Charlie Munger: Leash and Collar Wall Street

The backlash is starting to get serious. It is one thing for the man on the street to fulminate about the excesses of financiers. And even those who try to harness that anger find themselves checked. John McCain, who has said that he is going to fix the economy by (among other things) going after “Wall Street corruption” is having difficulty filling his New York fundraisers.

But it’s when people in or close to the financial services start calling for reform that you know the tide is turning. In a Forbes interview, Jamie Dimon and Felix Rohatyn (storied top M&A banker for two generations, also led the restructuring of New York City’s finances in its fiscal crisis) do an able job of singing from the reform hymnal. But Charles Munger, long-standing partner of Warren Buffett, calls for root and branch reform. If other prominent Main Street executives fall in with Munger, we might see the banking industry restored to its proper role, that of a support function to commerce.

From Forbes (hat tip reader Steve):

Even more radical is Berkshire Hathaway’s vice chairman. Munger wants Wall Street balance sheets reduced by 70% and insists that the firms “be a market maker, a broker, an underwriter and a custodian of securities but not the hedge funds they have become.” He wants to restrict leverage to 50% on every securities transaction except for the Treasury trading desk where “you’re dealing with the safest securities around.”

That 50% margin level, incidentally, is the maximum that ordinary investors can obtain from their broker when they purchase common stock. Before their respective demises, Bear Stearns and Lehman Brothers were leveraged to the tune of $30 of debt for every $1 of capital.

To rid Wall Street of its Las Vegas tone, Munger suggests leveling the options exchanges in Chicago and New York, and banning completely all derivatives contracts, a rather impossible vision but one that’s true to his spirit. He’s also furious with the accountants, in particular for letting Wachovia report actual profits on accrued interest from risky mortgages when, in fact, the interest wasn’t paid but added to the principal amount due on the mortgages.

Derivatives are simply not going away, but there are ways to restrict OTC derivatives (for instance, forbidding any institution that has access to the Fed window from buying or selling them or lending to any entity that has non-exchange traded derivatives on its books) which pose the greatest danger.

The article concluded on this cheery note:

One thing is sure: The abhorrent excessive compensation on Wall Street is bound to be severely reduced. If Wall Street firms can only be leveraged 10 to 1 instead of 30 to 1, then the excessive gains made on borrowed funds will be reduced by two-thirds. So the path to $5 million to $10 million annual payoffs will be more reasonable but still in the millions. Hamptons summer homes will be reduced in price. Private jets will be out of range for many. Applications to law school should go up. The buyside will have their choice of the brightest business school graduates. And forever more we’ll all wonder what a meltdown would have been like with the attendant chaos.

There will be an international conference dealing with global finance that will place such restrictions in order to prevent such a close brush with Armageddon and systemic collapse ever again. It cannot be left to the free market.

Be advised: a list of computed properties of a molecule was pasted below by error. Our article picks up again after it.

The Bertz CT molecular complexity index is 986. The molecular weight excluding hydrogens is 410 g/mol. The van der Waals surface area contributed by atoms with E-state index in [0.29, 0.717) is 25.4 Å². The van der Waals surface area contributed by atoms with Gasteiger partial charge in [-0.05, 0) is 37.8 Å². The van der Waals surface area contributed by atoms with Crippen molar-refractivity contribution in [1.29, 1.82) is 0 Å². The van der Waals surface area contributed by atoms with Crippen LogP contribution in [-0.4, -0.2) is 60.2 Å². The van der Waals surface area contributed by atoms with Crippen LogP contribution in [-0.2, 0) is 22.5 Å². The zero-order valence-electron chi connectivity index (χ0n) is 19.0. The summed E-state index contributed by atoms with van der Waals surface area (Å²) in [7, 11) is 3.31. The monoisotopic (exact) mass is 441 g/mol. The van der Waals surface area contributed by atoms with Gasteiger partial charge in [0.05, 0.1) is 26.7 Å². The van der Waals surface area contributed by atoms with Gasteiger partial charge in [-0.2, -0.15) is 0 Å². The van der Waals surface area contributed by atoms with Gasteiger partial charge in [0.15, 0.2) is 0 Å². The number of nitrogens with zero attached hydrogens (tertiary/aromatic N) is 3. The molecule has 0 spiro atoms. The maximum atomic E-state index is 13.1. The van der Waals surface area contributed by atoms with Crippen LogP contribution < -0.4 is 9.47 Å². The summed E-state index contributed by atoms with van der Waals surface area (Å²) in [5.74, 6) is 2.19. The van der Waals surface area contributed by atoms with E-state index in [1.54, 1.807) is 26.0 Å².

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  1. vlade

    I think banning all the OTC derivatives is a bit too far (IR swaps, for example, are not nearly as dangerous as the infamous CDSes), and I think it would be hard to enforce too. How do you define an OTC derivative? I’m pretty sure soon enough a smart chap would come up with a way to structure a legal contract so that it would avoid the law – whatever it would be. If the law was too generic, it would on the other hand probably kill even some of the private dealing (i.e. there’s nothing to restrict me to enter into an OTC-like derivative contract with another private individual, and there might be good reasons for doing it). Saying “Do it!” without looking at what might the (unintended) consequence be reminds me of an invasion of an unnamed country few years ago.

    Restrict any and all derivatives where you cannot statically hedge. (It’s easy to show what you can and what you cannot statically hedge), and require static hedging for at least a part of overall exposure.

    Force reduction in leverage, and make an accounting rule that only realised profit is a reportable profit (use MTM to price your assets, but do not use assets-liabilities as a measure of attributable PNL).

    Some derivatives are weapons of mass destruction (I’d say those which have infinite gamma), but some are really helpful – and not always well suited for exchange traded (i.e. very standardised) approach.
    If we do go exchange traded, then I suggest we do it wholesale, i.e. start exchange trade mortgages as well (i.e. instead of going to your friendly bank on high street, you go to an exchange and “buy” a mortgage there anonymously. Same for loans, savings, etc…). If you allow non-standard mortgages, and require things like hedging interest rates risk for the banks, then you have to allow for non-standard derivatives. If you stanardise mortgages, well, then you can move to exchanges.

  2. pd130

    If other prominent Main Street executives fall in with Munger, we might see the banking industry restored to its proper role, that of a support function to commerce.

    After, of course, we find some commerce.

    Sorry, I just couldn’t resist … Backed up to a wall I’d agree that “services” trade is commerce of a sort.